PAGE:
Oh okay I have to clarify 'small scale project' I mean CSS thing (logic). Yes, I agree on some of your point.
    Personally I hate using CSS Pre-processor. But on a special case like doing a template that needs to build in like 10 variants (colors, etc) it's very easy to manipulate using CSS Pre-processor.
     
    alfieindesigns, May 23, 2018 IP
  6. digitalpoint

    digitalpoint Overlord of no one Staff

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    #6
    LESS is pretty nice. I started using it for things since XenForo 2.x switched to LESS instead of plain CSS.
     
    digitalpoint, May 24, 2018 IP
  7. sarahk

    sarahk iTamer Staff

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    #7
    sarahk, May 24, 2018 IP
  8. gutterboy

    gutterboy Member

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    #8
    I selected "SASS", but you really should add the newer version (SCSS) which I use, as some people may still be using the older style, but not a big deal ha

    For those that are skeptical, just try it out, I was also a skeptic at first, but then I gave it a go and it has changed my life haha... it is soooooo much nicer to code than coding straight up CSS, the best thing about it is the nesting. CSS is terrible at repetition and depending on how deep you go with specificity the worse it becomes; you are typing out the same thing over and over and over, with nesting all you have to do is type it once and nest everything else.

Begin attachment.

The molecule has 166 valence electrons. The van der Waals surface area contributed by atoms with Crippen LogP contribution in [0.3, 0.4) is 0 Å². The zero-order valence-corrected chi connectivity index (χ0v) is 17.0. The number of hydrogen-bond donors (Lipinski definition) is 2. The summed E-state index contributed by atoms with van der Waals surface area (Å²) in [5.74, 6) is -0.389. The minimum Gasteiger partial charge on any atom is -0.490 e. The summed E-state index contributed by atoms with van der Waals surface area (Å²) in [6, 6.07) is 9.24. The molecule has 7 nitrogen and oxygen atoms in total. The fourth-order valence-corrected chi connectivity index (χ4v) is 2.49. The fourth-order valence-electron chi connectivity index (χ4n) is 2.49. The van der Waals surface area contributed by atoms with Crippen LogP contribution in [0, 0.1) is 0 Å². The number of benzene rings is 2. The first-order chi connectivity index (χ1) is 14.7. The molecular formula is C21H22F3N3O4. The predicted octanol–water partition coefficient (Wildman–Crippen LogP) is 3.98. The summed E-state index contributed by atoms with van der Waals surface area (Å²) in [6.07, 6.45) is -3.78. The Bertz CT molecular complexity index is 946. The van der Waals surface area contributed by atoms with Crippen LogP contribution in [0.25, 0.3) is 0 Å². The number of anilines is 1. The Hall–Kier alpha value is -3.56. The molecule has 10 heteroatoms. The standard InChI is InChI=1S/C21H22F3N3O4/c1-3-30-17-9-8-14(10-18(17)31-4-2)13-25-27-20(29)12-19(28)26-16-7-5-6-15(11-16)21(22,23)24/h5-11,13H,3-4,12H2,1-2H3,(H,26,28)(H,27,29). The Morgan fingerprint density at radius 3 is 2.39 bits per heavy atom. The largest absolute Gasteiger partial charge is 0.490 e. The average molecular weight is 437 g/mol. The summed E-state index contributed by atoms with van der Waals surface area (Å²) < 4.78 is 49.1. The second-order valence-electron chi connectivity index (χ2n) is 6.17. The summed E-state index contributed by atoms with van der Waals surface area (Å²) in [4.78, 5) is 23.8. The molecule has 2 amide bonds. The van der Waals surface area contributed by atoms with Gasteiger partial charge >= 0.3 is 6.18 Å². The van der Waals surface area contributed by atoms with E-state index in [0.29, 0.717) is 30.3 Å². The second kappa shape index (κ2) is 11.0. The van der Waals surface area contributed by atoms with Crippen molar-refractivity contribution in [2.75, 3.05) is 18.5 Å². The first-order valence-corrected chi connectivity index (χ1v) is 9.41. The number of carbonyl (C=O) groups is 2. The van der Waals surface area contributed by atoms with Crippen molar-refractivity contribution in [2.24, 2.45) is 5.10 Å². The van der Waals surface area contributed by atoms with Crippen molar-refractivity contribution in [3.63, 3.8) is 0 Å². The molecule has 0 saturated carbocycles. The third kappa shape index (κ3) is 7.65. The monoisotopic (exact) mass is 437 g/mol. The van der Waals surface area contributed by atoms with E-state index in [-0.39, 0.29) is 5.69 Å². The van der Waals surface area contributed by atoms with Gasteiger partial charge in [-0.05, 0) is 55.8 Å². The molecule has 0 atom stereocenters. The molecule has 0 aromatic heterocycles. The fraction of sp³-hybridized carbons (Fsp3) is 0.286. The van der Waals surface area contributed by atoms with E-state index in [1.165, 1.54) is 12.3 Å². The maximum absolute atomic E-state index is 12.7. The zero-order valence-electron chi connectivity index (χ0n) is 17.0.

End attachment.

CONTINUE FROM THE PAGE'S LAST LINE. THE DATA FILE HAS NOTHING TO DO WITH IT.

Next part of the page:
Then you have the use of variables, mixins etc that make a lot more things a lot easier.

    Then we get into build tools such as Grunt, Gulp etc (I use Gulp) that can automatically do things for you when it compiles your code into CSS (such as auto-prefixing), just write your code, no longer worry about "does this need browser prefixing".

    Oh one last thing, it makes your organization of your code much cleaner..... instead of writing one big monolith CSS file you can separate your code into different files and then your build tool will compile them all at build time; this makes it a hell of a lot easier to find the respective code you are looking for; so you could separate it into files such as: _buttons.scss, _layout.scss, _home.scss, _about.scss and so on...

    You are missing out if you are still writing plain ol' CSS.
     
    Last edited: May 25, 2018
    gutterboy, May 25, 2018 IP
  9. digitalpoint

    digitalpoint Overlord of no one Staff

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    #9
    Not using anything fancy, just a text editor.
     
    digitalpoint, May 26, 2018 IP
  10. kk5st

    kk5st Prominent Member

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    #10